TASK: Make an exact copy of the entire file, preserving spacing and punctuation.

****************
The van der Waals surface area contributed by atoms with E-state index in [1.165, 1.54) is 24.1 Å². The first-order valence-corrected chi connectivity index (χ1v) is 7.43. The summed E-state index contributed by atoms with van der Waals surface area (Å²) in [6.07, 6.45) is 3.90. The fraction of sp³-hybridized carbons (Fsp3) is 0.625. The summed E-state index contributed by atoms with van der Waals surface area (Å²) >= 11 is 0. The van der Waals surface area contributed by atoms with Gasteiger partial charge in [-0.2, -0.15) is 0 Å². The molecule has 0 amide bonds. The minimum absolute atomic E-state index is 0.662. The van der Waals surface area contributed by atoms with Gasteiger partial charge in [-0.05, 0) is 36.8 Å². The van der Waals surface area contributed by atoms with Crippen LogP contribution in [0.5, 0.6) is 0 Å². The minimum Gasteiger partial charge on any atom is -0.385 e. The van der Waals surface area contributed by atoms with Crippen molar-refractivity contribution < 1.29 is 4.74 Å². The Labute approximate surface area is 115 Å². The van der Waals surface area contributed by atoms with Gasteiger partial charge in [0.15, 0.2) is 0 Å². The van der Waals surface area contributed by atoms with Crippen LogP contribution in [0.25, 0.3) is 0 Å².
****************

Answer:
The van der Waals surface area contributed by atoms with E-state index in [1.165, 1.54) is 24.1 Å². The first-order valence-corrected chi connectivity index (χ1v) is 7.43. The summed E-state index contributed by atoms with van der Waals surface area (Å²) in [6.07, 6.45) is 3.90. The fraction of sp³-hybridized carbons (Fsp3) is 0.625. The summed E-state index contributed by atoms with van der Waals surface area (Å²) >= 11 is 0. The van der Waals surface area contributed by atoms with Gasteiger partial charge in [-0.2, -0.15) is 0 Å². The molecule has 0 amide bonds. The minimum absolute atomic E-state index is 0.662. The van der Waals surface area contributed by atoms with Gasteiger partial charge in [-0.05, 0) is 36.8 Å². The van der Waals surface area contributed by atoms with Crippen LogP contribution in [0.5, 0.6) is 0 Å². The minimum Gasteiger partial charge on any atom is -0.385 e. The van der Waals surface area contributed by atoms with Crippen molar-refractivity contribution < 1.29 is 4.74 Å². The Labute approximate surface area is 115 Å². The van der Waals surface area contributed by atoms with Gasteiger partial charge in [0.15, 0.2) is 0 Å². The van der Waals surface area contributed by atoms with Crippen LogP contribution in [0.25, 0.3) is 0 Å².